In the above circumstances, what we have proposed to do is to apply the principles that have been applied by the Supreme Court in the two decisions, Commissioner of Income-tax v.Greaves Cotton Co. Ltd. (1969) 68 ITR 200 and Commissioner of Income-tax v. Indian Molasses Co. P. Ltd. : [1970]78ITR474(SC) . Applying these principles, the Kerala High Court in Commissioner of Income-tax v. Seshasayee Bros. (Travancore) Pvt. Ltd. : [1976]102ITR372(Ker) had left a matter to be decided by the Tribunal acting under section 66(5) of the Indian Income-tax Act, 1922, by re-hearing the appeal. We also direct the Tribunal to re-hear the appeal in the light of the principles that we shall state as we understand the provisions of the Act.

A glance of the Estate Duty Act indicates that the sections are grouped under various heads. Briefly stated, it starts with the imposition of estate duty and the extent of charge in Part II, having dealt with the preliminary matters in Part I, and proceeds in Part III to deal with the exceptions from the charge of duty. Part IV contains aggregation of property and rates of duty and Part V deals with the value chargeable. It is unnecessary for our purpose to proceed further and deal with Parts VI, VII, etc.

In the second part, after dealing with the imposition of estate duty an the extent of charge, sections 6 to 20A deal with property which is deemed to pass. Section 7 thereof is important for our purpose. That section provides that the property in which the deceased or any other person had an interest easing on the death of the deceased shall be deemed to pass on the deceased death to the extent to which a benefit accrues or arises by the cesser of such interest, including, in particular, a coparcenary interest in the joint family property of a Hindu family governed by the Mitakshara, Marumakkattayam or Aliyasantana law. Section 33(1) provides that to the extent specified against each of the clauses in this sub-section, no estate duty shall be payable in respect of property of any of the kinds mentioned therein belonging to the deceased which passes on his death. One of the various kinds of property dealt with under that sub-section is a house or part thereof exclusively used by the deceased for his residence, to the extent the principal value thereof does not exceed rupees one lakh if such house is situate in a place with a population exceeding ten thousand, and the full principal value thereof in any other case.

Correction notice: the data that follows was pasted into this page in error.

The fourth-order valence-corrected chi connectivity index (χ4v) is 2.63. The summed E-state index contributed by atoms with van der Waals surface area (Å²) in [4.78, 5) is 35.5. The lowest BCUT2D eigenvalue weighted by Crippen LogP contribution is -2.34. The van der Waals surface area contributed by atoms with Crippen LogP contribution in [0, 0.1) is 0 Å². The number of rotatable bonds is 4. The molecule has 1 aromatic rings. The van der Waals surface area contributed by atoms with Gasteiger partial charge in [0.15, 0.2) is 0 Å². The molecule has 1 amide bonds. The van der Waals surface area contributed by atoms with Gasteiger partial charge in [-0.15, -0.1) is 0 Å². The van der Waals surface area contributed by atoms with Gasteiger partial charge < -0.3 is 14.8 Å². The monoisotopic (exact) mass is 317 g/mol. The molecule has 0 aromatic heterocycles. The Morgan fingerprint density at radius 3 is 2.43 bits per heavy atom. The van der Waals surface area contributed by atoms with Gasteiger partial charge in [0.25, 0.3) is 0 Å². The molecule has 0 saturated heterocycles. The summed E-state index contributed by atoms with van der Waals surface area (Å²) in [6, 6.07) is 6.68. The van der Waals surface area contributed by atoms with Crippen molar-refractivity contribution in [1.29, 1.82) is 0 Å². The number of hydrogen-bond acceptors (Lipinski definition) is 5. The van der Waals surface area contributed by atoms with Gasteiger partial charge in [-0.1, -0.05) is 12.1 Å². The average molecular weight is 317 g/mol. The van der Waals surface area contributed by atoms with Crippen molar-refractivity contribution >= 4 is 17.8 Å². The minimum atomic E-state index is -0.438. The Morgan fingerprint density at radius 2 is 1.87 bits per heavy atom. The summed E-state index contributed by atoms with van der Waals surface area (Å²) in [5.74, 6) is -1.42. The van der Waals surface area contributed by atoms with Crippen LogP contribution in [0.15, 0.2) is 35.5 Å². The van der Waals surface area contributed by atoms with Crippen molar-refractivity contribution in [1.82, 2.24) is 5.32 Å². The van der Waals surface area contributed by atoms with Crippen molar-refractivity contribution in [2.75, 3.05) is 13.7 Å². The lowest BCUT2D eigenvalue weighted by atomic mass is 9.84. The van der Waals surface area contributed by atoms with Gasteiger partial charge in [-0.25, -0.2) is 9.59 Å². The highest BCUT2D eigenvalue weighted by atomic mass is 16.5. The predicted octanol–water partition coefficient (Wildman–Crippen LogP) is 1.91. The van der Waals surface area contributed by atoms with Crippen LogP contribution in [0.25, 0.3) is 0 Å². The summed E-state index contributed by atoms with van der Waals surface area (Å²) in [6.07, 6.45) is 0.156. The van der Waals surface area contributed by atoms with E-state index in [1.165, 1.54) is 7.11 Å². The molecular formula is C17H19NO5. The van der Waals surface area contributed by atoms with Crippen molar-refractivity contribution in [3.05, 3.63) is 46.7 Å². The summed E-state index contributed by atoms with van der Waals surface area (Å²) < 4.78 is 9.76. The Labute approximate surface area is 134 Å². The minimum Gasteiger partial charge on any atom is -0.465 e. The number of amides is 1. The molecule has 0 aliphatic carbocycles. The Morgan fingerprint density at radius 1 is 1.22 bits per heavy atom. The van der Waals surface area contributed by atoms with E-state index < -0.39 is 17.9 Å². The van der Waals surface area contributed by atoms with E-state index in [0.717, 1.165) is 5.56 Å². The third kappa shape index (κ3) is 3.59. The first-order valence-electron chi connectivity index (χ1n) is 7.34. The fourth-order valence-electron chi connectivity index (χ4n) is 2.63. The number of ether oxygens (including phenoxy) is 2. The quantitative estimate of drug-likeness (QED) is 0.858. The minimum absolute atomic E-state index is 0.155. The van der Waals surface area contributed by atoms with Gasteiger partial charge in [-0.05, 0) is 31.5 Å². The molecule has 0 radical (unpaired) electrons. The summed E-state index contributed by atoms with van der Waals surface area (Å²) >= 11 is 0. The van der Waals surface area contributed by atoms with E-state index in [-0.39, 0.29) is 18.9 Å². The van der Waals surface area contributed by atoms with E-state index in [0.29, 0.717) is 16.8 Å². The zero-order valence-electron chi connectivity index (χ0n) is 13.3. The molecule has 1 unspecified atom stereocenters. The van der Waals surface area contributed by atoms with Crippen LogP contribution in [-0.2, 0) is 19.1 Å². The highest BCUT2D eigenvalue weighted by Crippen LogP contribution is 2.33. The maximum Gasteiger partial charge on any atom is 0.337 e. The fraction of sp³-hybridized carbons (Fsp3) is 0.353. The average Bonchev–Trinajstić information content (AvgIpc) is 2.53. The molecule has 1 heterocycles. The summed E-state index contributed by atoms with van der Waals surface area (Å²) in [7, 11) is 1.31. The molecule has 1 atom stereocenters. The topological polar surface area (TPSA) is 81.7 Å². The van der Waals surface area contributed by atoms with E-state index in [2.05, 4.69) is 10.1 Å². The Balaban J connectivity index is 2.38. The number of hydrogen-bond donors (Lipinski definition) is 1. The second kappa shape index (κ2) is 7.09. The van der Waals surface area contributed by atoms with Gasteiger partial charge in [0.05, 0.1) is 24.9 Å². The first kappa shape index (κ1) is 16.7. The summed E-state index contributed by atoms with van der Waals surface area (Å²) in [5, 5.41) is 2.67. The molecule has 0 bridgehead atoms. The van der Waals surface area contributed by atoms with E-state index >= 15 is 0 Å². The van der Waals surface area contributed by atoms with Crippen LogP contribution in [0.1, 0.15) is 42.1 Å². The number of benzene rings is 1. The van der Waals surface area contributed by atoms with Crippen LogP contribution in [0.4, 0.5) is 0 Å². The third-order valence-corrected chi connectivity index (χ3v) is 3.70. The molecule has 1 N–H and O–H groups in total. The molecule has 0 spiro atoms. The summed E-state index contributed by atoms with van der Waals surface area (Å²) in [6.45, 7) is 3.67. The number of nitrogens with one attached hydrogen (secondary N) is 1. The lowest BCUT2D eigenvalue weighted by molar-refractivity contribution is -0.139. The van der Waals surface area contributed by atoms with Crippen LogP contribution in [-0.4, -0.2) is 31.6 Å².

Section 36 in Part V providing for value chargeable states that the principal value of any property shall be estimated to be the price which, in the opinion of the Controller, it would fetch if sold in the open market at the time of the deceaseds death. Section 34 in Part IV which deals with aggregation of property and rates of duty in so far as it is relevant for our purpose states in clause (a) of sub-section (1) that all property so passing other than property exempted from estate duty under clause (n) of sub-section (1) of section 33, in clause (b) agricultural land so passing, if any, situate in any State not specified in the First Schedule, and in clause (c) 'in the case of property so passing which consists of a coparcenary interest in the joint family property of a Hindu family governed by the Mitakshara, Marumakkattayam or Aliyasantana law, also the interest in the joint family property of all the lineal descendants of the deceased member, shall be aggregated so as to form one estate and estate duty shall be levied thereon at the rate or rates applicable in respect of the principal value thereof. The emphasis has been supplied by us. Now, turning to section 7 again and reading it with section 34, it is clear that for the purpose of the rate, when a person deceased had lineal descendants, it is the rate applicable to the aggregate value of the shares held by the deceased as well as the lineal descendants that have to be taken into account. We must emphasise that this is only for the purpose of the rate to be applied and has nothing to do with the question of the property or its value on which estate duty has to be charged. Section 39 is important and it is as follows :